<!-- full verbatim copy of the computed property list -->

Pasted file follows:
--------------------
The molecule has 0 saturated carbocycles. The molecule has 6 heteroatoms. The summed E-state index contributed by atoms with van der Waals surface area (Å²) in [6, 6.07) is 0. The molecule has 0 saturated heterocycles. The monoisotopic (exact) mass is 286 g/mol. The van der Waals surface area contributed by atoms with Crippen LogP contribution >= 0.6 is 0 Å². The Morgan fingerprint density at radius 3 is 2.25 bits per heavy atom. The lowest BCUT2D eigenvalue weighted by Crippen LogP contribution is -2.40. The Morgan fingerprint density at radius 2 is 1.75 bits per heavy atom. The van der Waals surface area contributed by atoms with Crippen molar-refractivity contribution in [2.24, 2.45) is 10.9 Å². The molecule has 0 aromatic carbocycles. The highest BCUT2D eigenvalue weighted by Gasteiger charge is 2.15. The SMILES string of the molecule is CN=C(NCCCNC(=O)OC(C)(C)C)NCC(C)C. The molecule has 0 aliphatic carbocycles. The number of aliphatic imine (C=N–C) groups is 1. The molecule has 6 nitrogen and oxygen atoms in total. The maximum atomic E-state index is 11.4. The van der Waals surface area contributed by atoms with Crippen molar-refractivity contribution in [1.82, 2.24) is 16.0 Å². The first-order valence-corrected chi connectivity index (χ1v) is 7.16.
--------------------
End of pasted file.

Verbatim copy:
The molecule has 0 saturated carbocycles. The molecule has 6 heteroatoms. The summed E-state index contributed by atoms with van der Waals surface area (Å²) in [6, 6.07) is 0. The molecule has 0 saturated heterocycles. The monoisotopic (exact) mass is 286 g/mol. The van der Waals surface area contributed by atoms with Crippen LogP contribution >= 0.6 is 0 Å². The Morgan fingerprint density at radius 3 is 2.25 bits per heavy atom. The lowest BCUT2D eigenvalue weighted by Crippen LogP contribution is -2.40. The Morgan fingerprint density at radius 2 is 1.75 bits per heavy atom. The van der Waals surface area contributed by atoms with Crippen molar-refractivity contribution in [2.24, 2.45) is 10.9 Å². The molecule has 0 aromatic carbocycles. The highest BCUT2D eigenvalue weighted by Gasteiger charge is 2.15. The SMILES string of the molecule is CN=C(NCCCNC(=O)OC(C)(C)C)NCC(C)C. The molecule has 0 aliphatic carbocycles. The number of aliphatic imine (C=N–C) groups is 1. The molecule has 6 nitrogen and oxygen atoms in total. The maximum atomic E-state index is 11.4. The van der Waals surface area contributed by atoms with Crippen molar-refractivity contribution in [1.82, 2.24) is 16.0 Å². The first-order valence-corrected chi connectivity index (χ1v) is 7.16.